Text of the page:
VIDEO PODCAST: Discussion about Bernard Haitink (1929-2021), Salzburg, Roger Doyle's Finnegans Wake Project, the English Symphony Orchestra, the Chopin Competition Warsaw, Los Angeles Opera and other subjects in our hour-long November 2021 video.
The designation sinfonia concertante gives a good idea of its form: a combination of symphony and concerto. The genre was popular in the late eighteenth and early nineteenth centuries, and to some extent derived from the earlier concerto grosso. Part symphony part concerto, such pieces prominently offer two, three or even four soloists who relate to one another to a greater degree than to the full orchestra. The prominence and independence of the soloists are paramount. Indeed, Mozart attempted to write several of them, but only the K 364, the most famous of all, was completed. Very little is known of the genesis or the first performances of the Sinfonia Concertante in E Flat, although the work seems to date from the summer or autumn of 1779 when Mozart was twenty-three years old. Because he composed it in Salzburg, there was little reason for him to mention it in correspondence, and the manuscript is lost.
By this time Mozart had already written five violin concertos for his own use, but this was the last scored for stringed soloists. The composer may have been inspired to write this work by pieces he had heard the previous year on travels to Mannheim and Paris, where the genre enjoyed great popularity. While in Paris, Mozart's mother died aged fifty-seven, and the deeply felt second movement may reflect that loss. Although Mozart played both the violin and viola, he much preferred the latter, and here he gives the instruments complete parity. He does something unusual as well by writing the viola part in a lower key. Mozart uses a modest-sized orchestra with only horns and oboes supplementing the strings. This creates the illusion of a more substantial ensemble, and by giving those instruments a more soloistic assignment and dividing the string sections into sub-groups, a richer texture is produced.
Listen — Mozart: Allegro maestoso (Sinfonia Concertante)
(track 4, 6:31-7:28) ℗ 2021 Hänssler Classic :
A wealth of Mozartian musical motifs is explored in the lengthy Allegro maestoso. After the searching of the C minor Andante, a buoyant Rondo finale (Presto) closes this amazing work.
Listen — Mozart: Rondo finale (Sinfonia Concertante)
(track 6, 0:00-0:56) ℗ 2021 Hänssler Classic :
Mozart's practical involvement with the violin began at an early age. Indeed, his father Leopold (1719-1787) published a treatise on the fundamentals of violin playing in the year young Wolfgang was born (1756). The boy began lessons with his father in 1762, and was soon participating in making music with Leopold's colleagues and friends. During these sessions Mozart made the acquaintance of two of Italy's foremost violin composers of the day: Giuseppe Tartini (1692-1770) and Pietro Locatelli (1695-1764). This emphasis on violin music culminated in 1775 when, in the course of nine months, Mozart composed five violin concertos for his own use, with the aim of perfecting the genre in stages. By the time he was writing the fifth Mozart had already transcended the limits of his contemporary models.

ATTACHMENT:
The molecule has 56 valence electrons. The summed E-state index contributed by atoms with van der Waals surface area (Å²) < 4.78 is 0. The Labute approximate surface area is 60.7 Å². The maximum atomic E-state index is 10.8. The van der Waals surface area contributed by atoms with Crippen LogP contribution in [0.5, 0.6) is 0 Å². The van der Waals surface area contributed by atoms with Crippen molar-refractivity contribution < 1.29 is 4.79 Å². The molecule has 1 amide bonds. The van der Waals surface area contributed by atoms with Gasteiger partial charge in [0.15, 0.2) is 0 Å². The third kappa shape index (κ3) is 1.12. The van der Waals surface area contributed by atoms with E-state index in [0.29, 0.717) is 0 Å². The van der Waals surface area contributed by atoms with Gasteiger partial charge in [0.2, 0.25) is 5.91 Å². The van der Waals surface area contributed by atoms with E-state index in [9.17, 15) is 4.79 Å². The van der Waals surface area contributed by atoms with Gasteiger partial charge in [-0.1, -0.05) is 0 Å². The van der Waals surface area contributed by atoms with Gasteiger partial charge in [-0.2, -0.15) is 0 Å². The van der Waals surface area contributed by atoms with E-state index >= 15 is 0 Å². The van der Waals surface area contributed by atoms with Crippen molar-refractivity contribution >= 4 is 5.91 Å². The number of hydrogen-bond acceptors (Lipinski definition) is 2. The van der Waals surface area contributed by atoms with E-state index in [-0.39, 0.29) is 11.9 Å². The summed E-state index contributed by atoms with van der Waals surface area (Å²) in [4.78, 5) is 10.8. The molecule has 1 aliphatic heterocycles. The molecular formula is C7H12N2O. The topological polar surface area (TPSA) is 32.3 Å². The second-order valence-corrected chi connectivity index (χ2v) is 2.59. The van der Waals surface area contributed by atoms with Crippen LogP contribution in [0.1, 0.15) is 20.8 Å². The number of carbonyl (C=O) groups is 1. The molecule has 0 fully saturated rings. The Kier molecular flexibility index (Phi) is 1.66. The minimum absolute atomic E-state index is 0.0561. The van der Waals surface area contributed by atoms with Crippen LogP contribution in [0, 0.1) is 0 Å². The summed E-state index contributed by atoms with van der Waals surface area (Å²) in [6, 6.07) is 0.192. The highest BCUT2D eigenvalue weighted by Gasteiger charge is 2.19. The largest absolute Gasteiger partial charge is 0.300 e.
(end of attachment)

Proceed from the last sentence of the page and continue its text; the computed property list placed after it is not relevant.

In the Concerto No 5 in A, K 219, the composer demonstrates great imagination in his experimentation with fluctuating tempos and diverse metres within single movements. Such freedom in his handling of material expresses the complete command Mozart had of both the Italian and French styles, and this when only nineteen. The first movement quickly presents us with formal peculiarities that are odd for the period. Following the tutti exposition, the violin enters with a tempo change from Allegro aperto to Adagio, completely altering the mood. When the Allegro returns, we discover that what appeared to be the first theme turns out to be an accompaniment to what is the true first theme stated in the solo violin.
Listen — Mozart: Adagio - Allegro aperto (Violin Concerto No 5)
(track 1, 1:55-2:52) ℗ 2021 Hänssler Classic :
The Adagio in E is a three-part song form of a lyrical and contemplative nature, while in the Rondo finale Mozart reminds us of his liking of French models. Still, there is a uniqueness in the movement stemming from an introduction of a simultaneous metre and tempo change, as well as a change of key to A minor. This is an episode in the alla turca style. To achieve this effect Mozart not only changes the mode to minor, but requires the cellos and basses to play coll'arco al rovescio, thereby producing a percussive sound.
Listen — Mozart: Tempo di menuetto (Violin Concerto No 5)
(track 3, 4:05-4:34) ℗ 2021 Hänssler Classic :
This is music that dazzles like the rays of the morning sun breaking through the murky clouds of a misty morning to warm our hearts with their beauty.
Listen — Mozart: Adagio (Violin Concerto No 5)
(track 2, 8:28-9:26) ℗ 2021 Hänssler Classic :
Performances are absolutely riveting; indeed, the Pochekin duo exudes brilliance, virtuosity and an ebullient sense of occasion that make of this programme an experience to cherish. Highly competitive, despite the many top-class recordings still in circulation.
Copyright © 6 January 2022